4. Dear Roberto, My key point regarding Durban II article is that, at worst, the Obama Administration is sending mixed messages about the Middle East, immigration enforcement, civil rights, and international relations, and I believe that observers need more time to reach sweeping conclusions about the meaning or direction of its policies. Sensibilities aside, I contend that the concluding statement overreaches the reality and is premature. My sensibilities were not offended, as I was simply asking whether the “black face of empire” line is deliberately referring to ”black face” as in “blackface” to suggest that the decisions of the President himself reflected that he was a white man with a superficial black appearance, such as in “blackface,” or worse acting to please or advance the interests of “white” imperial power. Even without an explicit reference “blackface”, this sentence could be inferred to have the same meaning. (And I surely would not argue that Empire no longer exists because Obama was elected U.S. President.) I am glad that editorial boards of Black Commentator and Black Agenda Report have found no problems with this terminology, but I remain concerned from both analytical and political perspectives I’ve developed from the civil rights, immigrant rights, international solidarity, and public policy analysis groups where I have worked for many decades. I did not misspell Durban at this site. I suggest that we revisit the warning in this article in six months to see which of us will be closer to the truth. I’ll be glad to share with you the evidence and “facts” I am using for my conclusions directly by email, and I’ll consider a complement the comment that my perspective is unbecoming of Berkeley because this campus can be a pretty racist, unequal, and discriminatory place. In solidarity, Andrés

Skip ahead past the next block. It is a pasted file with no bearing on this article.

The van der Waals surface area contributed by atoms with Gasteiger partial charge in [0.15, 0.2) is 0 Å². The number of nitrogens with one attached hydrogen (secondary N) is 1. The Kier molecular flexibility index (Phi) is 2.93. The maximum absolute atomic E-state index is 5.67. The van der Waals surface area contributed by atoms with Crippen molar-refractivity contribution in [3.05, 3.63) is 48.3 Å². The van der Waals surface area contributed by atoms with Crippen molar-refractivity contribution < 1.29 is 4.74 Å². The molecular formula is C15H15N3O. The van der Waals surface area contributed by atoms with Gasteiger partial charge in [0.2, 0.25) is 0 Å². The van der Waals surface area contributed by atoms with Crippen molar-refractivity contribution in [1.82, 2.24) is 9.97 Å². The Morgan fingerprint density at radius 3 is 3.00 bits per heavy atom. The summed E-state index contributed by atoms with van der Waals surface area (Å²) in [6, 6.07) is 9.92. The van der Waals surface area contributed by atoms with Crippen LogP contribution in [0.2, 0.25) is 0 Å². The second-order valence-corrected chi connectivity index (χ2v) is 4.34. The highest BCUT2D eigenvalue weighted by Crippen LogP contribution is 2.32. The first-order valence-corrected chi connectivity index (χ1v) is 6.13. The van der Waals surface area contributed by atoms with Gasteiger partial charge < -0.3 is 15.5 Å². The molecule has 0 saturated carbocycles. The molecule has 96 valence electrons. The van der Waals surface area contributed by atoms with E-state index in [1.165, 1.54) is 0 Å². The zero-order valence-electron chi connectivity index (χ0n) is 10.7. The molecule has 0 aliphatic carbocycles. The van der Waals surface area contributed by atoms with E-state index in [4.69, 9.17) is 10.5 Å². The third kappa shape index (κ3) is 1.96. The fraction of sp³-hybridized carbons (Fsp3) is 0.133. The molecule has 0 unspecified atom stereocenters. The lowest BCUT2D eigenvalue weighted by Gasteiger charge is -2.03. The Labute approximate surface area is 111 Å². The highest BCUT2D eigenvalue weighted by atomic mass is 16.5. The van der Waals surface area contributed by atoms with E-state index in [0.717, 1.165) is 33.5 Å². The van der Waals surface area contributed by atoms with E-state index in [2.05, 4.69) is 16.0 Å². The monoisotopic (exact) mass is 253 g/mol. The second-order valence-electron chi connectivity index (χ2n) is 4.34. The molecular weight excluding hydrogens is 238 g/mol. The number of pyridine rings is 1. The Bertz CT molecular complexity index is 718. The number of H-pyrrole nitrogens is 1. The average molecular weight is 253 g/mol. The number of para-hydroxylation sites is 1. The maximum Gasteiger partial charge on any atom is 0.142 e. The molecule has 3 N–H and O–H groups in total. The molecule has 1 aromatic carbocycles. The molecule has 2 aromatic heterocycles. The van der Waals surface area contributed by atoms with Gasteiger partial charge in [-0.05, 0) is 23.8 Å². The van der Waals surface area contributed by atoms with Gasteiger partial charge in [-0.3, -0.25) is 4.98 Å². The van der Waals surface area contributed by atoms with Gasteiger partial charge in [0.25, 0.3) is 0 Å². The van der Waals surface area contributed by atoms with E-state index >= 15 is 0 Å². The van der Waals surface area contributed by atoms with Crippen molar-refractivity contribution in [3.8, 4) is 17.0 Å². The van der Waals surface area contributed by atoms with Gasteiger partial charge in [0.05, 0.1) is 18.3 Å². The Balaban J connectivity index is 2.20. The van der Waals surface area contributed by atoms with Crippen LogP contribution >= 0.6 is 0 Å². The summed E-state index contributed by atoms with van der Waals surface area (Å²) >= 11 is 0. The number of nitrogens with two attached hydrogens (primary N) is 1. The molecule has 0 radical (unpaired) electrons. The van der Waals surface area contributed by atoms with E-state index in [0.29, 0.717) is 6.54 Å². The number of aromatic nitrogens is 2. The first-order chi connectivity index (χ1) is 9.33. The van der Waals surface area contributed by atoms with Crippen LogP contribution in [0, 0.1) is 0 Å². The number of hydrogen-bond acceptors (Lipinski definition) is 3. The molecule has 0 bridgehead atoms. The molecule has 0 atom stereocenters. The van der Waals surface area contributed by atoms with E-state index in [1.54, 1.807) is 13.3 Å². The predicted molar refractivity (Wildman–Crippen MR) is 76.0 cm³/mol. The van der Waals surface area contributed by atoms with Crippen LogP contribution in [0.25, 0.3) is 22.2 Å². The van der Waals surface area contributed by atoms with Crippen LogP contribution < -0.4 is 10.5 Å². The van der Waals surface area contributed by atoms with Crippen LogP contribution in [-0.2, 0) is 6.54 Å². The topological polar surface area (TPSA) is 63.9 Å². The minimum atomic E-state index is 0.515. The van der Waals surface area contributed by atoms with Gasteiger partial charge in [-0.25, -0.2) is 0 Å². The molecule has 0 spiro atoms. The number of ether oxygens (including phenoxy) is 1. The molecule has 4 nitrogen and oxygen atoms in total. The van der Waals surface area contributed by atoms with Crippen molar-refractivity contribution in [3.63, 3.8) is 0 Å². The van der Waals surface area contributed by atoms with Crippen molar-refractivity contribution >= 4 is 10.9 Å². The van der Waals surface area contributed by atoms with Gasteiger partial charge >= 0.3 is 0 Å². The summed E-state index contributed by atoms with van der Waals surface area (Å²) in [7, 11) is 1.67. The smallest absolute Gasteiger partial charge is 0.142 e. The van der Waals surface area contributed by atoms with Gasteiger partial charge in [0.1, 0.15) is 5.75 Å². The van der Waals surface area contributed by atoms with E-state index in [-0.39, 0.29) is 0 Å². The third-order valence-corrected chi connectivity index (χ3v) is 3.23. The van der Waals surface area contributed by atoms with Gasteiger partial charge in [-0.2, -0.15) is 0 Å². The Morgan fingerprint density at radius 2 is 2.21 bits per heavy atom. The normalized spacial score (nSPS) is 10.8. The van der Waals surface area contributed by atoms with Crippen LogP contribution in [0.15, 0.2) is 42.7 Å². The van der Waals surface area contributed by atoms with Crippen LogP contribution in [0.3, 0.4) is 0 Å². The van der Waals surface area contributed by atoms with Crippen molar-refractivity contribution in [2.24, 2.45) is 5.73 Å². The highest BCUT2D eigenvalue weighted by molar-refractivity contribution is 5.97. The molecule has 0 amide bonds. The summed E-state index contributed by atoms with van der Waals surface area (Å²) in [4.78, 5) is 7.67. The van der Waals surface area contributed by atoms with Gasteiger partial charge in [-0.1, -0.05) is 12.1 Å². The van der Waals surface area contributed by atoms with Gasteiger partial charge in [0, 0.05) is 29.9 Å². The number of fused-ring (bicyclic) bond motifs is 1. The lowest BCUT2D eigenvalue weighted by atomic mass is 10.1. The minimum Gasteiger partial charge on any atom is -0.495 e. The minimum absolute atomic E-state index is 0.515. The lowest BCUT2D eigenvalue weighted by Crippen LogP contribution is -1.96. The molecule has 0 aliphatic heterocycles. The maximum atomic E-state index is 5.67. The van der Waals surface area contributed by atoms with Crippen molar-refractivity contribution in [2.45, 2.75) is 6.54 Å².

• Carol G. Says:


      Did you mean to write “compliment,” instead of “complement?” Two different meanings. 🙂


  5. bill Says:


    let’s not forget that Mr. Lovato was silet about this as he denounced the rising tide of hatred…..

    • robvato Says: